12. The Christian Churches, the Nazi State, and the Holocaust

Victoria J. Barnett

13. Religion and the 1994 Genocide against the Tutsi in Rwanda

Freddy Mutanguha & Paul Rukesha

14. The "Nature of Death" in the 1947 India-Pakistan Partition Genocide

Khyati Tripathi

15. Ritualcide Under the Khmer Rouge in Cambodia: Animism, Genocide and War Crimes

Peg Levine

16. Race, Religion, and the Genocide of the Jews in Nazi Germany

Christopher Probst

17. Catholicism and State Terror in Argentina

Gustavo Morello

18. Religious Communities as Targets of the Khmer Rouge Genocide

B.D. Mowell

19. Dangerous Speech Cloaked in Saffron Robes: Race, Religion, and Anti-Muslim Violence in Myanmar

Nickey Diamond & Ken MacLean

20. The Uyghur People: History Geography, Religion, Language

Azeem Ibrahim & Nury Turkel

Section 4: The Role of Religion During Genocide

21. Religion, Resistance, and Responding to Genocide: The Cham in Cambodia

Rachel Killean

22. Sinners or Saviors: A Personal Perspective on Surviving the Holocaust

Walter Ziffer

23. Rwanda 1994: The Creation of Religious Identities in Genocide Propaganda

Olov Simonsson

24. Faith and Women Rescuers in Rwanda

Sara E. Brown

25. Jehovah’s Witnesses as ‘Citizens of the Kingdom of God’

Jolene Chu & Tharcisse Seminega

26. Music, Religion, and Genocide

Badema Pitic

Section 5: Post Genocide Considerations

27. "For Dust Thou Art, and Unto Dust Shalt Thou Return": Jewish Law, Forensic Investigation, and Archaeology in the Aftermath of the Holocaust

Caroline Sturdy Colls

28. Forensics and Maya Ceremonies: The Long Journey for Truth in Guatemala

Fredy Peccerelli & Erica Henderson

29. Reforming the Church’s Theology of the Jews: Christian Responses to the Holocaust

William Skiles

30. Mozambique: Religious Practices and Post-conflict Processes

Victor Igreja

31. Iraq and the Halabja ‘Genocide’: The need for Transformative Justice

Isaac Kfir

32. Personal Philosophies of Forgiveness after Genocide

Stephen D. Smith

33. Genocide and the Human Right to Freedom of Religion

Melanie O’Brien

34. Survival: The Case of Yezidi Women

Maria Rita Corticelli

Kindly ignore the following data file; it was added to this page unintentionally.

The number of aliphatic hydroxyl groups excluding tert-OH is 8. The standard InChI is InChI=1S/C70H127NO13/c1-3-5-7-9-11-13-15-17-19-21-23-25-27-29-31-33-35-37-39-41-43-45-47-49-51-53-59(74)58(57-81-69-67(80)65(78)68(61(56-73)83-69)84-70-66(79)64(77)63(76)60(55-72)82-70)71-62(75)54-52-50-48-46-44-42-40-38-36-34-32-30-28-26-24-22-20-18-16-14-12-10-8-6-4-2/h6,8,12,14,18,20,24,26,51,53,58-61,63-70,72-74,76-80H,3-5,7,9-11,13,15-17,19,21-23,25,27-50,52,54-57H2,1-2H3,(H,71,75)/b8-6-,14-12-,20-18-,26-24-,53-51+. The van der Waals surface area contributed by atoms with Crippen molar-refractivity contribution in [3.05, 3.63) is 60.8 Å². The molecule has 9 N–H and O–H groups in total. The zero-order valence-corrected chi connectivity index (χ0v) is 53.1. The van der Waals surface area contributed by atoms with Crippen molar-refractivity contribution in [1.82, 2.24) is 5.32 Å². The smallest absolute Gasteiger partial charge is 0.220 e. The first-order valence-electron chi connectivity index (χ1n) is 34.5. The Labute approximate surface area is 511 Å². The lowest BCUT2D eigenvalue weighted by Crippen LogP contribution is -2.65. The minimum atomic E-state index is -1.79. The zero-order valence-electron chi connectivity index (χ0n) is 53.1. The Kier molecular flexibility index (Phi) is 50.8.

35. An Assessment of the United Nations Plan of Action for Religious Leaders and Actors to Prevent Incitement to Violence that Could Lead to Atrocity Crimes

Kate Temoney

Section 6: Memory Culture

36. The Power of One: Narrative Analysis and an Iranian Jewish Shoah Survivor

Caroline Ezrapour & Aria Razfar

37. Beyond Competitive Memory: The Preeminence of the Holocaust in Religious Studies

Katharina von Kellenbach

38. Muslim and Christian Perspectives on the Holocaust and Genocide

Mehnaz Afridi & Stephen D. Smith

39. Analyzing Holocaust Archives Through a Quantitative Lens

Alexis Lerner

Epilogue: What we know and what we still need to know

John K. Roth

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Editor(s)

Biography

Sara E. Brown is the Executive Director of the Center for Holocaust, Human Rights & Genocide Education and serves on the Advisory Board for the International Association of Genocide Scholars. She is the author of Gender and the Genocide in Rwanda: Women as Perpetrators and Rescuers (2019).

Stephen D. Smith is the Finci-Viterbi Executive Director of USC Shoah Foundation, Adjunct Professor of Religion, and UNESCO Chair on Genocide Education at the University of Southern California. He is the author of The Holocaust and the Christian World (2019), The Trajectory of Holocaust Memory (Routledge, forthcoming) and Holocaust XR (Routledge, forthcoming).